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Thursday, 30 May 1996
Page: 1456


Senator HILL (Minister for the Environment)(4.01 p.m.) —This is an important subject to raise and I welcome the opportunity to say a few words on it. It might also be of some interest to senators if I let them know what the Prime Minister (Mr Howard) said last night on the subject when he addressed the minerals industry annual dinner here in Parliament House.


Senator Faulkner —Do you want to table it?


Senator HILL —No, I will not table it. He said that it is the view of the government that climate change remains a critical global challenge—which it clearly does—and that Australia remains committed to fulfilling its obligations under the framework convention. He said that we are contributing to limiting our emissions of greenhouse gases through the national greenhouse response strategy with industries' positive participation. He said that the greenhouse challenge program provides companies with the opportunity to show that they are taking practical steps to limit emissions, but that an effective long-term response to climate change will need to be global, involving all countries. He made mention of the fact that, while developed countries have agreed to take the lead, by the year 2000 developing countries are expected to be emitting more than half of the world's CO2 emissions, and that they too will have to contribute in the longer term. The forthcoming Berlin mandate negotiation should keep the door open for this.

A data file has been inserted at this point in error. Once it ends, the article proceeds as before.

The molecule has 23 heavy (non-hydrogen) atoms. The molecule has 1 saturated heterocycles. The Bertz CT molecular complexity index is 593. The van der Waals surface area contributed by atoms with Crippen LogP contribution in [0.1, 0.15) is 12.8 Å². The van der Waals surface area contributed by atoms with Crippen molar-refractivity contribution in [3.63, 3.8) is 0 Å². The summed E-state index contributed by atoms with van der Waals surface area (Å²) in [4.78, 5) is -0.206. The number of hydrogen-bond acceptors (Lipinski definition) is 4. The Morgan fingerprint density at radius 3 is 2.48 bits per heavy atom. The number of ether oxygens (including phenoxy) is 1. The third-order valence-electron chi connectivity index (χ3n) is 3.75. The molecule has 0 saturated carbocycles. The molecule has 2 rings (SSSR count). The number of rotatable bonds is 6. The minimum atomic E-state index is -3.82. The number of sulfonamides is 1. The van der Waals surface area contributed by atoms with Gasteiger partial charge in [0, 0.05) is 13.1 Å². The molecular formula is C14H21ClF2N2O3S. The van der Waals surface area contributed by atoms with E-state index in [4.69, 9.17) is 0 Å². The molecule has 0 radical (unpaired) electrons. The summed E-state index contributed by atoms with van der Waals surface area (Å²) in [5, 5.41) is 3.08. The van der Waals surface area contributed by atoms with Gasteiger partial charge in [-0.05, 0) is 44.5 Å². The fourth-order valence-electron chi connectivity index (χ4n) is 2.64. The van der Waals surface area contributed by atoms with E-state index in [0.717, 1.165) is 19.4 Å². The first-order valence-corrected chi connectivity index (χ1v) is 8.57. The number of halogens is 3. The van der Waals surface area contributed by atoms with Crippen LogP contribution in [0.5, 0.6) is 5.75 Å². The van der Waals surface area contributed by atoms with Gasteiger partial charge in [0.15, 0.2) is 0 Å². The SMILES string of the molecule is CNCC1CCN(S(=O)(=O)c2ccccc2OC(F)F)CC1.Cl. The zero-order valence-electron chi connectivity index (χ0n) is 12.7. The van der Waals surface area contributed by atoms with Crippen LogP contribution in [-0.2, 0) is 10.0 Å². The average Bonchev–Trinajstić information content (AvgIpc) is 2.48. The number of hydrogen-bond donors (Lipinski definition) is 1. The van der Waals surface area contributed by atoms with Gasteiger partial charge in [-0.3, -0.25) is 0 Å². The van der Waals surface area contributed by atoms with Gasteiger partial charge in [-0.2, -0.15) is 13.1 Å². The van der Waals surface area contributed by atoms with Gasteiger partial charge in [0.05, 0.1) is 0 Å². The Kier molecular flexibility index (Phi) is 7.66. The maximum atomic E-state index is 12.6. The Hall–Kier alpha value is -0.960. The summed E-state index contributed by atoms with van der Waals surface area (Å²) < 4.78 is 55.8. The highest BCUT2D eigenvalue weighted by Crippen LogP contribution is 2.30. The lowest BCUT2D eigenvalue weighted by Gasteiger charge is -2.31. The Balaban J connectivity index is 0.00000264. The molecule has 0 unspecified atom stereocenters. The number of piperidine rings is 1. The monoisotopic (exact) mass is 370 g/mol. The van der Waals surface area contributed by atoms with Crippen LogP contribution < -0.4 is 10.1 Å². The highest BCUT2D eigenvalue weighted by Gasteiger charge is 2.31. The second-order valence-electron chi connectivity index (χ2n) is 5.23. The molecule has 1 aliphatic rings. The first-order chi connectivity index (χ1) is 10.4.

Finally, he said that the government will campaign for an approach that ensures that all countries share equitably the burden of addressing what is a truly global problem. The government will insist that Australia's economic and trade interests are safeguarded and that our specific national circumstances are taken into account when implementing the convention.

Basically that was what I said in answer to a question today from Senator Lees. The issue of global warming and climate change is obviously one of concern to the whole community. The balance of scientific advice is in fact that human intervention is resulting for the first time in climate change and the total consequences of that are not fully understood. Furthermore, I made mention of the difficulty in remedying the situation, the fact that the CO2 emissions caught in the atmosphere are cumulative and therefore the wisdom of caution in this important issue.